fDI: Wallonia’s aerospace sector flies high

Il y a 3 years
liege airport

Wallonia’s reputation as a destination for avionics innovation is gathering pace, as infrastructure develops around its aerospace cluster and links are forged between research and business.

Think of the aerospace industry and cities such as Toulouse in France and Seattle in the US are sure to come to mind. But there is a lot of sector activity elsewhere, in regions such as Belgium’s Wallonia, which says it is attracting more and more aerospace firms thanks to its flexibility, services, logistics and proximity to European institutions. This has already helped it to create about 6400 jobs in the area and generate an annual turnover of more than €1bn.

The aeronautics and aerospace industry is one of the six sectors that the region has chosen to back through its ‘Marshall Plan’ of economic support. “Aeronautics and aerospace in Wallonia represents some 70% of the sector in Belgium, in terms of turnover,” says Ashley Lyon, aeronautics and space expert at the foreign direct investment branch of AWEX, Wallonia’s foreign trade and investment agency. “A lot of the companies are contractors to major OEMs [original equipment manufacturers] not located in Belgium, which means that 90% of that turnover is exports.”

Attractive proposition

Aerospace firms are being attracted to set up a base in Wallonia thanks to the development of infrastructure to support them. “Charleroi Airport, which acts as a hub for Ryanair, is in close proximity,” says Mr Lyon. Philippe Suinen, AWEX chief executive, adds: “It was ranked the third best low-cost airport worldwide in the 2012 World Airport Awards.” Being close to Liège Airport is also a plus, according to Mr Suinen. “It is Belgium’s main freight airport and the seventh biggest in Europe,” he says. In addition to the two airports, the Redu European Space Agency station and the European Space Agency Business Incubator Centre are practically on Wallonia’s doorstep.

European aeronautics companies that have set up shop in the region include Safran, Sonaca, Sabca and Thales, as well as US firms such as Pratt & Whitney, AMI Metals, Hexcel and Shur-Lok International.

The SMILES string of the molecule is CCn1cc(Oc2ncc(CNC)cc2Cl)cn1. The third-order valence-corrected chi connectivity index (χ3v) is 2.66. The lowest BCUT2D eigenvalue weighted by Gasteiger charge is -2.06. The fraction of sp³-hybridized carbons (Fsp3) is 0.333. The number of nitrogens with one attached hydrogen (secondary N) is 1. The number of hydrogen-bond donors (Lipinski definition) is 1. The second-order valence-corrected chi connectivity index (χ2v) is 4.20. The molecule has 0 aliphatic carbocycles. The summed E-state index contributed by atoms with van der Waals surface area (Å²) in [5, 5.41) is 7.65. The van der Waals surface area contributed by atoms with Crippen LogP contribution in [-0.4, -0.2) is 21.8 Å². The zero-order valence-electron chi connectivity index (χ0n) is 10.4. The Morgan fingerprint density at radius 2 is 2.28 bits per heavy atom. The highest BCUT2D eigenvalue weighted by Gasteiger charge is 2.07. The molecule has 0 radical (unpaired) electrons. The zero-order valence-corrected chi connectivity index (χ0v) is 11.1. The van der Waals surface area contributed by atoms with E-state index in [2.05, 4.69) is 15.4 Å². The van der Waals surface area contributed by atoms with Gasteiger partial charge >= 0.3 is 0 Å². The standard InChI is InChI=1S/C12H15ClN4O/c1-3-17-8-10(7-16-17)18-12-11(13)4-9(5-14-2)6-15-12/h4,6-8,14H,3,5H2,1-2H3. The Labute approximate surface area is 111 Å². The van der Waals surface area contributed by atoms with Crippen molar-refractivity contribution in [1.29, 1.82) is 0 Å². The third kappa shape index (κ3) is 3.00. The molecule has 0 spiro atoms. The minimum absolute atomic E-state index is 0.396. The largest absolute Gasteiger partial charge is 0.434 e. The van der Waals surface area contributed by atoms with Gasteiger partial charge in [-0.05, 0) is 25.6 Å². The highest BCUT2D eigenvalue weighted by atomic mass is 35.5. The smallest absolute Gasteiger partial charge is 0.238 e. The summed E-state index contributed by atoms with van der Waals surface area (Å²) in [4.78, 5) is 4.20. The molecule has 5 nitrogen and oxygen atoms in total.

“The density of aerospace employment pro rata is between that of the UK and France, even though we don’t have an OEM – such as Airbus – in Wallonia,” says Mr Suinen.

“Compared to Germany, France and the UK, the industry is mainly driven by having many customers,” says Mr Lyon, who insists that Wallonia is not held back by its distance from some of the biggest names in avionics. “A company located in Toulouse would have strong links with Airbus, whereas a company that settles in Belgium will have more of a neutral approach, so it could have Airbus as a customer as well as Boeing, Gulfstream, Bombardier and so on. Quite a few companies here put their eggs in different baskets and that mitigates the risk when one market goes down. These companies sub-contract to the local companies, which are themselves sub-contracting to the OEMs, so they can be either tier-one or tier-two companies,” he says.

Aerospace cluster

Both AWEX and Wallonia’s government have put a lot of effort into promoting the aerospace sector in the region. An example of this is Skywin Wallonie, the Belgian aerospace cluster that was created by the Walloon regional government in July 2006 from the merger of two previous clusters, Walloon Aeronautical Cluster and Wallonie Espace. It encourages partnerships between large and small enterprises, universities, research centres and schools, stimulates technological innovation, and works to increase the visibility of Walloon industries abroad.

In the aeronautics sector it is supporting the development of innovative high-tech products by small and medium-sized enterprises (SMEs). Skywin aims to promote its SMEs at an international level, and this requires the creation of new activities in Wallonia, as well as foreign investment.